Let’s treat machine learning models like human brains

Here’s a synthesis of my talk at the recent debate on big data governance organised by the Big Innovation Centre in association with APPG AI.

My baby boy loves playing with toys. Until recently, when he dropped his favourite teddy out of view it was as if it had disappeared off the face of the earth. Then he started to learn — through observing many similar scenes — the abstract concept of object permanence and gravity. Now he looks over the edge of his highchair when he drops any of his toys.

To draw a parallel with machine learning: when your data is fed into a machine learning algorithm, patterns in the data are transformed into an abstract set of rules in the model. The model is no longer about you — something about you just made it cleverer.

Privacy, bias and forgetting

There should be significantly less concern about the privacy of personal information living in machine learning models than in databases. Why is this the case? Aside from data, algorithms, and compute power; models build highly efficient inferences and assumptions about the world in order to work effectively. Feature engineering and componentization in deep learning leads to high levels of abstraction, which makes it impossible to interpret the raw logic.

Credit: “Why Should I Trust You?” Explaining the Predictions of Any Classifier — Ribeiro, Singh, Guestrin (2016) PDF

But there are valid concerns about machine learning models making biased inferences. For example, a deep learning model trained to classify wolves and huskies started classifying photos with snow in the background as huskies. This phenomenon occurs even when sensitive fields are removed from the data, but there are methods for detecting and correcting bias that often result in a fairer but lower performance metrics.

The right to be forgotten allows for your personal data to be removed from the database so that it’s no longer accessible in the system. But the models that were trained from your data should not have to be retrained immediately in all cases. For example, the safety improvements gained from the miles you drove in a self-driving car shouldn’t simply be forgotten when you erase your personal data from the database. Large datasets are also slow and expensive to retrain and distribute – e.g. the Inception v3 image classification model cost an estimated $30,000 and around 2 weeks to train on 8 Tesla K40 GPUs (source).

You can’t force (without painful therapy) a human brain to delete experiences that shaped its consciousness and then calibrate its understanding of the world accordingly. So, if we want to use machine learning to solve the world’s biggest problems, why should we treat large-scale machine learning models differently?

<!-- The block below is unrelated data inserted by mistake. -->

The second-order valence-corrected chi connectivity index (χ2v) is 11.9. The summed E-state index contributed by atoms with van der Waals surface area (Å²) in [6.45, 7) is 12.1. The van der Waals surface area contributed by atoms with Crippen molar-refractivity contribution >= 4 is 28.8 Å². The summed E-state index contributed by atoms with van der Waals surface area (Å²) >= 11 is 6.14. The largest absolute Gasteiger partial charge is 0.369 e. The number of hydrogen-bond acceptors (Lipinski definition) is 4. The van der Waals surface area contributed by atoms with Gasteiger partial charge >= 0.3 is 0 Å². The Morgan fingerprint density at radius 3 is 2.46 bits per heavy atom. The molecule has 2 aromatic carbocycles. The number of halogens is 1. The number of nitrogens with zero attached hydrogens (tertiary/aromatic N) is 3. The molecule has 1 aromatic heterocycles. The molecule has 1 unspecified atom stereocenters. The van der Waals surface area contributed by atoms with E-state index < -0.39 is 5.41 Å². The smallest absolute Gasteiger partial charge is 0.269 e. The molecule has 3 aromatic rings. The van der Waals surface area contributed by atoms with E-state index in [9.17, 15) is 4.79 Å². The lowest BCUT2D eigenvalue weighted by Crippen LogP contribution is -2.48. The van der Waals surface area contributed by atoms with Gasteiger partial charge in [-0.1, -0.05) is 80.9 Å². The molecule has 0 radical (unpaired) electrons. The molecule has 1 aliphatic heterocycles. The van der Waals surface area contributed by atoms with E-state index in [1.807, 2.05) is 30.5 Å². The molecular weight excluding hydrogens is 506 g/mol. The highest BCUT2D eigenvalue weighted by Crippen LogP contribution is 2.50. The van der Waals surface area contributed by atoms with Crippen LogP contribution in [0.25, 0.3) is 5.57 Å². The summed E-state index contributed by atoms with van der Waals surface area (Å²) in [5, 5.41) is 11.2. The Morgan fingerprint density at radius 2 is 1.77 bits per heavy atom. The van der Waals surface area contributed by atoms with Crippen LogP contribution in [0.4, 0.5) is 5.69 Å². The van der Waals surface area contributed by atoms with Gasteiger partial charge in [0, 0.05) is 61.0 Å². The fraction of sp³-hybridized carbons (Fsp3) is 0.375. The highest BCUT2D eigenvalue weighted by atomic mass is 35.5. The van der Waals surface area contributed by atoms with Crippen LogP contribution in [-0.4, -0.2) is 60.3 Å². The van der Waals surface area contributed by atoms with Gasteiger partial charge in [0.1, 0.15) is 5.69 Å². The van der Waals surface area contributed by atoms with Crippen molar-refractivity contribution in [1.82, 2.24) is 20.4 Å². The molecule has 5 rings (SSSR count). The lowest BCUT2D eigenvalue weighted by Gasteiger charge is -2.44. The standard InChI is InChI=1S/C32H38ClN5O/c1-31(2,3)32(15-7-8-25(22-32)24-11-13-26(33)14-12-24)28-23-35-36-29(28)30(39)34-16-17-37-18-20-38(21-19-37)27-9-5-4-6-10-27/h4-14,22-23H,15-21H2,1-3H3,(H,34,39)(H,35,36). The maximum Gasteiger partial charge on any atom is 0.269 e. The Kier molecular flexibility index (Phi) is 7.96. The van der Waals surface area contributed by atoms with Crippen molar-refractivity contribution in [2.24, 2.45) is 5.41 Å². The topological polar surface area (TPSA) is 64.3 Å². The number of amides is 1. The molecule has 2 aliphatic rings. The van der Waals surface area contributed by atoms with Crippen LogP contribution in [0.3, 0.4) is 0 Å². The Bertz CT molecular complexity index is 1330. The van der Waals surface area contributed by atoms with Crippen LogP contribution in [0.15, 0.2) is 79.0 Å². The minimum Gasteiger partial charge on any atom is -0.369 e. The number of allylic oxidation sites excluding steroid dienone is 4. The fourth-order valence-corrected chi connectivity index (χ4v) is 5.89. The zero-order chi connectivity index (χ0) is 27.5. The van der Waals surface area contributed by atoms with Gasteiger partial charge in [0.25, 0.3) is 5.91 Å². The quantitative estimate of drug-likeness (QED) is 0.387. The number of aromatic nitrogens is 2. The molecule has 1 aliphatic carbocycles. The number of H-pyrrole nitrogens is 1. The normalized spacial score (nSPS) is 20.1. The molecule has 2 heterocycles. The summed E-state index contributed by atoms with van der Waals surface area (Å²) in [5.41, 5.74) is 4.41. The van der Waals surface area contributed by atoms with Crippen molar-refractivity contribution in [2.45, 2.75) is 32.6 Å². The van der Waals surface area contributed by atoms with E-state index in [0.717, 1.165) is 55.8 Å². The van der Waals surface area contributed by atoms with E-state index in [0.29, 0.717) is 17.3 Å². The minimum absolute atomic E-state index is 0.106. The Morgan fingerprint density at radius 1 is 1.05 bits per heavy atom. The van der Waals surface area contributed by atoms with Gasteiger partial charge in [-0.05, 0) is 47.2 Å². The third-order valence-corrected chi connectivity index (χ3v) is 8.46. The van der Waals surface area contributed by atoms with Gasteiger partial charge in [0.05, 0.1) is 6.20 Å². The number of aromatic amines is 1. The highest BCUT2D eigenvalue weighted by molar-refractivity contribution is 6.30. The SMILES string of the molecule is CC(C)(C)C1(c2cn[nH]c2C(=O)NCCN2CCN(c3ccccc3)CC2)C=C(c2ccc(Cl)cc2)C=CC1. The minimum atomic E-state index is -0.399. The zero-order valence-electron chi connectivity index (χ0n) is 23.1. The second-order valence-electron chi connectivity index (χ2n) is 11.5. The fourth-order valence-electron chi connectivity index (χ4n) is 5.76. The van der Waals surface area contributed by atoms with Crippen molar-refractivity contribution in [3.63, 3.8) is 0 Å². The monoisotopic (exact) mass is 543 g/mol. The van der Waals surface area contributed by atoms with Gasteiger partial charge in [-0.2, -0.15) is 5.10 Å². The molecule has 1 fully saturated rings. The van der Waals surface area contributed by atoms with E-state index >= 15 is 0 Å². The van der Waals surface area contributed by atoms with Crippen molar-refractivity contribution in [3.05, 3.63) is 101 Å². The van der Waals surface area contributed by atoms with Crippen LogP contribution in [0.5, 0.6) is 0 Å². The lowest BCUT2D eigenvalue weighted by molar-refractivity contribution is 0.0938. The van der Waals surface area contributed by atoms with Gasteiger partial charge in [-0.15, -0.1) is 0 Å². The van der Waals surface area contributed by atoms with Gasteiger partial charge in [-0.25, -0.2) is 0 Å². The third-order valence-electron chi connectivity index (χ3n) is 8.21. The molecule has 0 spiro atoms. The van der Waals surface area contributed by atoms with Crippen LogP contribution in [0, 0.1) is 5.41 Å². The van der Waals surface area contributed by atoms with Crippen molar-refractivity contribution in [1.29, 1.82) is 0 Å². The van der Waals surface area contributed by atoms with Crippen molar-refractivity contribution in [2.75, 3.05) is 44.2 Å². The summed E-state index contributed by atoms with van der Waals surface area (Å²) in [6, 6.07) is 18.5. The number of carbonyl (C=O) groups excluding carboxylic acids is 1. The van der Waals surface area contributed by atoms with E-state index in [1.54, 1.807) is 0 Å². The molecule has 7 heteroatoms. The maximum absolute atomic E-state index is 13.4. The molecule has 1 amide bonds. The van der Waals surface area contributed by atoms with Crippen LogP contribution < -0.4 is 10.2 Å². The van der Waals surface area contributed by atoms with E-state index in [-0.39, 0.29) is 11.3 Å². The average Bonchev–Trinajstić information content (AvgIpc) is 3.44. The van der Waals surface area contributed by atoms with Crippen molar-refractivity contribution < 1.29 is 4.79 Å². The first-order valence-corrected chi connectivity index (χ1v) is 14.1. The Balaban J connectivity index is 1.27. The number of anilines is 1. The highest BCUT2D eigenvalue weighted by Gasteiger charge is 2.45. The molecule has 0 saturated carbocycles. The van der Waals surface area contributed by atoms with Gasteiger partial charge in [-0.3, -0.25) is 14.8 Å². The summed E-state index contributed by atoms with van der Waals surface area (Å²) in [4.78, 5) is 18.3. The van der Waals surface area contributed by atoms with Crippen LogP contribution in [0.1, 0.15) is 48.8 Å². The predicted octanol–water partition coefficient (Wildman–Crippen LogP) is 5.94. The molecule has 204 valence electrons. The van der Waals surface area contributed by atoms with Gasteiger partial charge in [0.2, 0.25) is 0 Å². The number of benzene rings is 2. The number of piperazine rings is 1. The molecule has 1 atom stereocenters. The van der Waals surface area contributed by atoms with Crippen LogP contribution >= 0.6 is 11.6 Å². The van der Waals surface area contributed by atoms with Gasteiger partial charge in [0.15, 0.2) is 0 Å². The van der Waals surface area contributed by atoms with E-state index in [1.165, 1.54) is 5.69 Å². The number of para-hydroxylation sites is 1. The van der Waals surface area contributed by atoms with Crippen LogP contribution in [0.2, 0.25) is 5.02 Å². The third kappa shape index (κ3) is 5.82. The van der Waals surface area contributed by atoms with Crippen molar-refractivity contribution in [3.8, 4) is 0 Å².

Interpreting the GDPR right to an explanation

Statistical algorithms like random forests are less accurate and can explain what they’re doing in a more interpretable way, whilst neural networks are more accurate but don’t offer meaningful explanations. There is a trade off between accuracy and explainability.

How to interpret complex models leads to some confusion around the GDPR right to an explanation. But a fear of uninterpretability should not prevent organisations from deploying machine learning because the definition of meaningful information itself is open to interpretation. Lawyer and Researcher in Digital Ethics, Sandra Wachter, from the Oxford Internet Institute wrote in a recent paper: “GDPR mandates that data subjects receive meaningful, but properly limited, information (Articles 13–15) about the logic involved, as well as the significance and the envisaged consequences of automated decision-making systems, what we term a ‘right to be informed’”.

Instead of locking down a definition for “meaningful information” in the Data Charter (the UK’s post-Brexit adoption of GDPR), regulators should be allowed to tighten it up on a more granular basis depending on the industry and use case. There is a significant amount of research into explaining model black boxes, including open source tools such as LIME. Providing a score for the impact that each of the features had on a prediction goes beyond GDPR requirements and is a more than sufficient level of detail for most use cases.

Final thoughts

Here are some points to consider in the debate on data governance and AI:

  1. We should treat a machine learning model like a human brain — you can’t unlearn abstract concepts.
  2. GDPR requires companies to inform of the existence of automated decision making, but “meaningful information” is open to interpretation.
  3. Data privacy and compliance are essential, but improving data quality and availability will make or break companies in the 4th industrial revolution.
  4. The debate will shift from data governance to competition dominance as large companies use the data network effect to increase monopoly power and cycles of further convergence and data concentration.

Thanks to Vanessa Barnett from Keystone Law for her input.

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